By the second day you become bored of the many other Westerners and their exclamations of triumph upon soaking you, and why is it they must aim for your eyes? It is they alone who turn the event into a cliché.
You become sick of getting yourself dry and into a clean set of clothes ready for going out in the evening, and then getting soaked again with filthy moat water. It is possible to tell a Thai that you don’t wish to be soaked and they usually respect that, but Westerners seem blinded by some excitable immaturity. It just so happens that many of them left their sense of respect and decency towards other at home; I’m sorry to say that I found this applied mostly to Americans and Australians (and I did genuinely believe that the English were the worst abroad; but it seems that the English still pack their affable manners and a sense of ‘knowing when the line has been crossed’ when they travel abroad).
It is unfair of me to scorn the event because of my own petty dislikes and qualms; the native Thai’s get on with it alright, so there’s no reason why I shouldn’t. But the native Thais are tolerant, and in fact, indifferent to the aggressive, self-confident, brashness or those uncivilized westerners I have aforementioned. My ‘malcontent’ for these oafs can perhaps only be summed up by describing the closing moments of my stay in Chaing Mai; a scenario woefully and vividly etched in my mind:
Day three, and after breakfast it was time for us to make our way to the airport to catch a plane back to Bangkok. Though our flight was in the afternoon, we had purposely left earlier in the hope that it would lessen our chance of being sprayed, for no one wants to sit on an air-conditioned flight soaking wet. We flagged a tuk-tuk and purposefully asked him to avoid the main areas around the moat and, where possible, to take us though the back streets. We passed many Thais with water guns and buckets, some even with hoses, by the side of the road, but our slowing down and frantic hand motions told them we were not game for a drenching. And so, for a good mile or so our dry clean clothes we had worn for the flight remained impeccable. But, then, as sod’s law dictates, we turned a corner to find a group of westerners encamped on the side of the street. They had a big icy bucket of water and a hose rigged up to a local restaurant. Their faces lit up like the Blackpool illuminations when they say us coming. They must have been lying in wait for some helpless pray for a while, and to them, a pair of beautifully dry students in the back of a tuk-tuk was more astonishing to them than perhaps an apparition of Genghis Khan eating Big Mac would have been. Through shakes of the head and signals of the hand we begged, nay, pleaded with them to let us pass without a drenching. But alas, it was all in vain. They soaked us through to the bone. Our bags became receptacles of one or two litres, completely soaking everything within; passport, money, diary, ipod, phone.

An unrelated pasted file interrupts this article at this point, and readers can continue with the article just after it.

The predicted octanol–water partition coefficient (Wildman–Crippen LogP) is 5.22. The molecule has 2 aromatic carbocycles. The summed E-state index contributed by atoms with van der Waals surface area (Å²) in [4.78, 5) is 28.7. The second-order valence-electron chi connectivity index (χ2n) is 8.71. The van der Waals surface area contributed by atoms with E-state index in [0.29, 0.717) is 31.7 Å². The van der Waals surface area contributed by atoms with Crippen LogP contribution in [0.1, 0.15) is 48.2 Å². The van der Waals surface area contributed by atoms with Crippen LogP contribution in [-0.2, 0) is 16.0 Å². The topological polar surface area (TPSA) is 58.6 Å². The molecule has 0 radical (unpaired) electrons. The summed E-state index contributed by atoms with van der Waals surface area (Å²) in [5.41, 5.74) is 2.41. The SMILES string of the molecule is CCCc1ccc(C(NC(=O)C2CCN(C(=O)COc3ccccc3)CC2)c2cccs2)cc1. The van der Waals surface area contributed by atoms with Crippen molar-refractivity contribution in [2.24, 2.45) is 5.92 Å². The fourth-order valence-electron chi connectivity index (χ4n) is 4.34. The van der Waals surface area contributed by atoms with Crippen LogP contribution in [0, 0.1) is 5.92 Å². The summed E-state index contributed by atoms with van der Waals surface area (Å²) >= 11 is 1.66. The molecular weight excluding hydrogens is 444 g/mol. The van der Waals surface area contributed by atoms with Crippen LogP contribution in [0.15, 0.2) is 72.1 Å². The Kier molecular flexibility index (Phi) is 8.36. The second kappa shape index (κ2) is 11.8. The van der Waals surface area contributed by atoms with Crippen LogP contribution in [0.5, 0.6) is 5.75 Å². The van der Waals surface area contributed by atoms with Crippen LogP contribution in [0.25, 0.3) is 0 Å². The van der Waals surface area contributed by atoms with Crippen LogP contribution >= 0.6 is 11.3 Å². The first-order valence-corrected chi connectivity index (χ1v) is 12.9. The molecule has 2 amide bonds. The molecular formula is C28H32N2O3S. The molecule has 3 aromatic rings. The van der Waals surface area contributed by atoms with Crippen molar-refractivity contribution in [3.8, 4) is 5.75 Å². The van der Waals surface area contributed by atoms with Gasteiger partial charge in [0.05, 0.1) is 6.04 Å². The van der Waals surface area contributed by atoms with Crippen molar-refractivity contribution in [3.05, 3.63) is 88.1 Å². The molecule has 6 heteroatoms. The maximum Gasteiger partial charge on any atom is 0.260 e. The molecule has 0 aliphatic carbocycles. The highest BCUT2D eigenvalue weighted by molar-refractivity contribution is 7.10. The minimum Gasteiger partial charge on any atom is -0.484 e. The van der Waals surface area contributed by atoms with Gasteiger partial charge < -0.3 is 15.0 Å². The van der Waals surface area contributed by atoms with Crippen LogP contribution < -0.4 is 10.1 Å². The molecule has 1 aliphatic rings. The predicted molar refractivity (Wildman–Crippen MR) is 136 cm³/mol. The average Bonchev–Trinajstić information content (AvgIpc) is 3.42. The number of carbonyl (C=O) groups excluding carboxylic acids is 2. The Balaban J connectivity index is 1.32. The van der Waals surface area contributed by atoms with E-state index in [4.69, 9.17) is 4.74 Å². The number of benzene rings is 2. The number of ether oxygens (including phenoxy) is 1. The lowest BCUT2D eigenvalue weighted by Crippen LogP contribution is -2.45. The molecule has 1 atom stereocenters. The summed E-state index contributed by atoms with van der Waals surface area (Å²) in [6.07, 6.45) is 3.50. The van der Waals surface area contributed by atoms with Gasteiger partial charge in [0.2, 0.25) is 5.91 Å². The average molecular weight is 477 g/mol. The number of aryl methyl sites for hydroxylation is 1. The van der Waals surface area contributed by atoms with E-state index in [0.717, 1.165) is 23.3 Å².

Upon arrival at Chiang Mai airport my face was the very picture of discontent. I had lost my Thai Smile and I couldn’t wait to get back to dry heat of Bangkok.